What is the difference between the terms "obsolete" and "redundant"?

1 Answer
May 30, 2016

Answer:

"Redundant" means someone or something else is already doing the work; "obsolete" means the job no longer needs to be done.

Explanation:

A redundant function can best be illustrated by a convenience store with five people on a shift; only one or two are actually needed to make the store perform profitably. Anybody else is redundant and should probably be fired.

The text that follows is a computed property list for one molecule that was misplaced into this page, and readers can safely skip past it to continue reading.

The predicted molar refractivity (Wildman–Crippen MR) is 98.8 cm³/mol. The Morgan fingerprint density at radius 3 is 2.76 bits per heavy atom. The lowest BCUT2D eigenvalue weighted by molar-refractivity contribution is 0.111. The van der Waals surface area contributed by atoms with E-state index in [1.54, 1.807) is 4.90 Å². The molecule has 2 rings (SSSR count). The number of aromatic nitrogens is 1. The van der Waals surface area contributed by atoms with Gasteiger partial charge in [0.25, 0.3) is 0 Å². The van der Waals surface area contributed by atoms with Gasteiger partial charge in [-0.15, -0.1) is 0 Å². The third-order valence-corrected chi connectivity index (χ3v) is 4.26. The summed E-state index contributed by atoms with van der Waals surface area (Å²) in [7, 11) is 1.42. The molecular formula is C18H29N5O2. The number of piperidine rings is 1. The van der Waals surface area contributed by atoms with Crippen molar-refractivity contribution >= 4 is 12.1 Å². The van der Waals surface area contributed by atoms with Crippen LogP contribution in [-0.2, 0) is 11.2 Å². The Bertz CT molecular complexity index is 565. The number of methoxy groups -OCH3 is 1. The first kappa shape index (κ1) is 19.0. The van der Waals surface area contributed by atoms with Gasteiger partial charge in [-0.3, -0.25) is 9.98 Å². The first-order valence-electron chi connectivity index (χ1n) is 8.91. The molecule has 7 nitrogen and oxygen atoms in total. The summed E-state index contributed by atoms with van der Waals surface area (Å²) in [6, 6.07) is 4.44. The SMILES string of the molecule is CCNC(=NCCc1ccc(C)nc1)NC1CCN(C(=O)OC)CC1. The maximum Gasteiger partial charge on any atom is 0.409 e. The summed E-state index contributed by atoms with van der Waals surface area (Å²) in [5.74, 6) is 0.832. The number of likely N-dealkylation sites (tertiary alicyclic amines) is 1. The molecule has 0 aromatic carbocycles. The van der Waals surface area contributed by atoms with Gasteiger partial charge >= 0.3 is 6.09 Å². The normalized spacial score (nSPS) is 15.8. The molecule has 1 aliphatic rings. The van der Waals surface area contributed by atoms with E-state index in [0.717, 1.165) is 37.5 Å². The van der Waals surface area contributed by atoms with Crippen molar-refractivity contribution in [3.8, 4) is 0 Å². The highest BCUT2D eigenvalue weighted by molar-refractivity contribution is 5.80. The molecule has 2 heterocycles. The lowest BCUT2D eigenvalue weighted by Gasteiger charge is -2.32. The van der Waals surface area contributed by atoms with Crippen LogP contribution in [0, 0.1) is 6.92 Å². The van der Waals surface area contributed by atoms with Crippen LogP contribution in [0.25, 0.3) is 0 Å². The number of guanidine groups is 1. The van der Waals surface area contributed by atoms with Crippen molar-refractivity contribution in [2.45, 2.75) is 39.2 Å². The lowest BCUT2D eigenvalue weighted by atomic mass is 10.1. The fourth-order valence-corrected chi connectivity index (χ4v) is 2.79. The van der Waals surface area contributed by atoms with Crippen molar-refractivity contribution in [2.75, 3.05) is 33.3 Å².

An obsolete function is one that is simply no longer needed in any context, like a blacksmith or someone who delivers huge blocks of ice. We shifted away from a horse-and-icebox-based economy about a century ago and are not going back. It isn't so much a matter of having too many blacksmith shops in town, it's more a matter of not needing any of them.